Implications for Nursing: Reflexology can be recommended for safety and usefulness in relieving dyspnea and enhancing functional status among women with advanced-stage breast cancer. Click here to read more

*HRQOL= Health related quality of life 

LF note: Studies done with animals and infants tend to rule out the possibility of "the placebo effect"


Title: The Effect of Foot Reflexology on Acute Pain in Infants: A Randomized Controlled Trial

AIM: This study was a randomized controlled trial designed to evaluate the effect of foot reflexology applied on infants on acute pain that may arise after vaccine injection.

RESULTS: ...A statistically significant difference was observed between the mean FLACC pain scores of infants in the reflexology and control groups (p = .000). The infants in the reflexology group also had lower heart rates, higher oxygen saturation, and shorter crying periods than the infants in the control group (p <.001).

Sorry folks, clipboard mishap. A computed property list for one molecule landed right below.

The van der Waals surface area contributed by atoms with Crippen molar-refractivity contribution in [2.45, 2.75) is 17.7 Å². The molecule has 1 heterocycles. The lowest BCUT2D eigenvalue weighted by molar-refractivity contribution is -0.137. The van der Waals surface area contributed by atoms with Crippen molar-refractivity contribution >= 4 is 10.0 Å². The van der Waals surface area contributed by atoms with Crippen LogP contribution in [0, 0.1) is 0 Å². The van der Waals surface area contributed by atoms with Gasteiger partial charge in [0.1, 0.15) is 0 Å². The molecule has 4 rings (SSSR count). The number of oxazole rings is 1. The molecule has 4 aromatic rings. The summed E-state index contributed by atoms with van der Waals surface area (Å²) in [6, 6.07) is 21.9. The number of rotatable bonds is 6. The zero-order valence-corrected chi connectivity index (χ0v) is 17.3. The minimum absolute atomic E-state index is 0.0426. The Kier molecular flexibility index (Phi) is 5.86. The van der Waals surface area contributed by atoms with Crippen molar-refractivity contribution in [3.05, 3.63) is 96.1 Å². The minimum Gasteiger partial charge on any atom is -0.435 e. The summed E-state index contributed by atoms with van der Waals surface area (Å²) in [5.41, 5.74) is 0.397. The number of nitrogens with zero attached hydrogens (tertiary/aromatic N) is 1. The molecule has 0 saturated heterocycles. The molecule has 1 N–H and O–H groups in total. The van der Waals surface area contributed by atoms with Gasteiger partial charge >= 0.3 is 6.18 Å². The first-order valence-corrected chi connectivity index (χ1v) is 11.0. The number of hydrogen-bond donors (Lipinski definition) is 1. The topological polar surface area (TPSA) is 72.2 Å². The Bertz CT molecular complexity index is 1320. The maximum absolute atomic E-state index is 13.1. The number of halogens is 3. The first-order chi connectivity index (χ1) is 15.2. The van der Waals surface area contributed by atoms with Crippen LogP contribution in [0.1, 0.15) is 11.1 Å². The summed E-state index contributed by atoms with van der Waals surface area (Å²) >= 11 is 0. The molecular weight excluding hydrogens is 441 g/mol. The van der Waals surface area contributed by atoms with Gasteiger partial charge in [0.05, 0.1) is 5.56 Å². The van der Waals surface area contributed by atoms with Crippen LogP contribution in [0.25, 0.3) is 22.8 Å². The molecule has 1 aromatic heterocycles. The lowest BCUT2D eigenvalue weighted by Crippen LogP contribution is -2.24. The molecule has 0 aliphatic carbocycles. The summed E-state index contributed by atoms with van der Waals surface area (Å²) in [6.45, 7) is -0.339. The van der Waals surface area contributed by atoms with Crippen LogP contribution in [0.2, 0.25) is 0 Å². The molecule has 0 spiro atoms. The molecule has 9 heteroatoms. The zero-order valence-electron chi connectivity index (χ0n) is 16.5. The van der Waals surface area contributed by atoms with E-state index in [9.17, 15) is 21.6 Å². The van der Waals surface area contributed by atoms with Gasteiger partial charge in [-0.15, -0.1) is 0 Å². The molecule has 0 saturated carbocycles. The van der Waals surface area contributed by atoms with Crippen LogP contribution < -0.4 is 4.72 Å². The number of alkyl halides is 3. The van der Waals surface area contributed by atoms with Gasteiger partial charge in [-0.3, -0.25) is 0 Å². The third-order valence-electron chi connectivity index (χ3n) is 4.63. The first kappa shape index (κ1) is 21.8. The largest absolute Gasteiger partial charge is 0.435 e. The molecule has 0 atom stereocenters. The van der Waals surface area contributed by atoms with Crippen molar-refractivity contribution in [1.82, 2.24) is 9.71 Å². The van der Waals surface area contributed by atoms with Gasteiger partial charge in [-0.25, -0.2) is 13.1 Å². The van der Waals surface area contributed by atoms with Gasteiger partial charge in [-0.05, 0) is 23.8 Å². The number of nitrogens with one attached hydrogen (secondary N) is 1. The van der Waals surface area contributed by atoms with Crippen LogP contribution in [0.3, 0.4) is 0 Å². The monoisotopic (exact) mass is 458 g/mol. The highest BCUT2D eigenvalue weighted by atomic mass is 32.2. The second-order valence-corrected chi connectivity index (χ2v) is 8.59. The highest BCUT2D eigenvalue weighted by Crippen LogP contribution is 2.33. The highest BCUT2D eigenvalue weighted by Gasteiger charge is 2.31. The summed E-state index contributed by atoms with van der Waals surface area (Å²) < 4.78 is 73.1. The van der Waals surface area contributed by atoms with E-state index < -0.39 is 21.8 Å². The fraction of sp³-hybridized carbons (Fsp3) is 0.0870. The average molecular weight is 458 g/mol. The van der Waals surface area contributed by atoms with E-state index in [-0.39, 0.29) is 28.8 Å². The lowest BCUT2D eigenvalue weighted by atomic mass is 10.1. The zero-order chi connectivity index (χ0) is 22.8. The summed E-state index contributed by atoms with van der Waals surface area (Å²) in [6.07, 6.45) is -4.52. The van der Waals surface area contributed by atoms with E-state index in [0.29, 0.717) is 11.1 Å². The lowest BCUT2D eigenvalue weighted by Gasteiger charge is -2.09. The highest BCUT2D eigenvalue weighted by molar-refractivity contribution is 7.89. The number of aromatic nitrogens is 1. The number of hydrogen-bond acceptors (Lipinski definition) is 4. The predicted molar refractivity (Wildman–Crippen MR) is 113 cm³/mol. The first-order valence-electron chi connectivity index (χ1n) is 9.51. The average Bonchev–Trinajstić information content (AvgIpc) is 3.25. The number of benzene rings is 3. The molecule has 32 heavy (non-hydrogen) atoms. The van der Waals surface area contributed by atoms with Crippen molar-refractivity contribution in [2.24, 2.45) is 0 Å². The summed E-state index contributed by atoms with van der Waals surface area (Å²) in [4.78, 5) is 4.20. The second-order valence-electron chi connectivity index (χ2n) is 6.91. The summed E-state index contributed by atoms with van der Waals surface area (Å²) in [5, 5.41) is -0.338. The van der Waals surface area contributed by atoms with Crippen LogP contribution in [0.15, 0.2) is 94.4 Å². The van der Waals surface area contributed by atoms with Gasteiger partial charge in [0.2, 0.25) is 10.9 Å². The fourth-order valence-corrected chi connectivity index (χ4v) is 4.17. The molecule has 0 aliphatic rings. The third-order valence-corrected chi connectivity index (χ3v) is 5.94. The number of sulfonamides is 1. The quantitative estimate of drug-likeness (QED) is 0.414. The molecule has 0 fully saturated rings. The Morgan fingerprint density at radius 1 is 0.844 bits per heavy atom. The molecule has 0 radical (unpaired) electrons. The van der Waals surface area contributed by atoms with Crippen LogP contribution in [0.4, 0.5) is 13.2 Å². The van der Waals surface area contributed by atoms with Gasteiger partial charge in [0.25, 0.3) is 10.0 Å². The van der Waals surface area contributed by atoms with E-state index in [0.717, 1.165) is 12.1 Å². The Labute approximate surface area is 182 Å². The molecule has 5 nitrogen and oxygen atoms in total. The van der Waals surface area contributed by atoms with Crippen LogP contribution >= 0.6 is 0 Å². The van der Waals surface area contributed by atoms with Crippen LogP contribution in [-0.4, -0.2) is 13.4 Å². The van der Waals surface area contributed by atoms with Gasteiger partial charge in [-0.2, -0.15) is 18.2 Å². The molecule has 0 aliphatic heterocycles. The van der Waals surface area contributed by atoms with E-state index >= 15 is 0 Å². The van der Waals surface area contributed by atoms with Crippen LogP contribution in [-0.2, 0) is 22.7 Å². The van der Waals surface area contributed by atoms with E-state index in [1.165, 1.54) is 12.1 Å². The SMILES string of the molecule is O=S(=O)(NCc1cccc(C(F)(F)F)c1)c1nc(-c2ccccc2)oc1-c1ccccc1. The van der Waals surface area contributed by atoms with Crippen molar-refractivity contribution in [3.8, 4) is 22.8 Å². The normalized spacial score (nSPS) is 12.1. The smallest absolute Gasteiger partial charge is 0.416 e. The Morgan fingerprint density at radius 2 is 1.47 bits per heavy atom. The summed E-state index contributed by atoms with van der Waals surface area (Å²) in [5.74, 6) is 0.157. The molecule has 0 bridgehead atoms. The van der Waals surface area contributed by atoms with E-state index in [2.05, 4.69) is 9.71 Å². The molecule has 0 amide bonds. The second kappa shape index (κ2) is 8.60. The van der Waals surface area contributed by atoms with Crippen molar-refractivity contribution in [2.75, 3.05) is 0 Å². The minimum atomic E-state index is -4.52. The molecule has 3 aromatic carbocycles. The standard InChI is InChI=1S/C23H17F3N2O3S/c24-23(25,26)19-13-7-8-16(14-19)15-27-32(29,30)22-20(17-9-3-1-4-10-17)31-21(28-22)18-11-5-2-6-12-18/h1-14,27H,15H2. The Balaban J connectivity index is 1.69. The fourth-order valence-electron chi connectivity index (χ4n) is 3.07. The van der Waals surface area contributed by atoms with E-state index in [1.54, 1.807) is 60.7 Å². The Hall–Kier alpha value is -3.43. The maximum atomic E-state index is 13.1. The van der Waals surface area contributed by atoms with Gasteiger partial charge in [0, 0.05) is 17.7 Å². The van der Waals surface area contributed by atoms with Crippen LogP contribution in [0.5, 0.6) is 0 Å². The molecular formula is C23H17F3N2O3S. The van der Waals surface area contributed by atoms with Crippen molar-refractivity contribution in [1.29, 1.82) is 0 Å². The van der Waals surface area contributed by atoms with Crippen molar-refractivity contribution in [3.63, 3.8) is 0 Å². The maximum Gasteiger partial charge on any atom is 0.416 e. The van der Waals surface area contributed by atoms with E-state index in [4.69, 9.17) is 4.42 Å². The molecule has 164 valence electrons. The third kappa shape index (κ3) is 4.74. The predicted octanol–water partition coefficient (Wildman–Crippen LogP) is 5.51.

LINKING EVIDENCE TO ACTIONS: Reflexology before vaccine reduced the pain level experienced after vaccination....Click here to read more


While there are hundreds of "qualitative" reflexology trials for everything from asthma to headaches to prostate problems to sciatica (see links on my "About Reflexology" page, found here), the studies below are highlighted because they are structured more in line with what medical professionals are looking for in measurable results.  That's not to say that the many "anecdotal" results aren't valid -- because when "x" percentage of participants who've had "x" session of reflexology report a disappearance or reduction of symptoms, that's noteworthy to all of us...especially those for whom the reflexology has provided relief.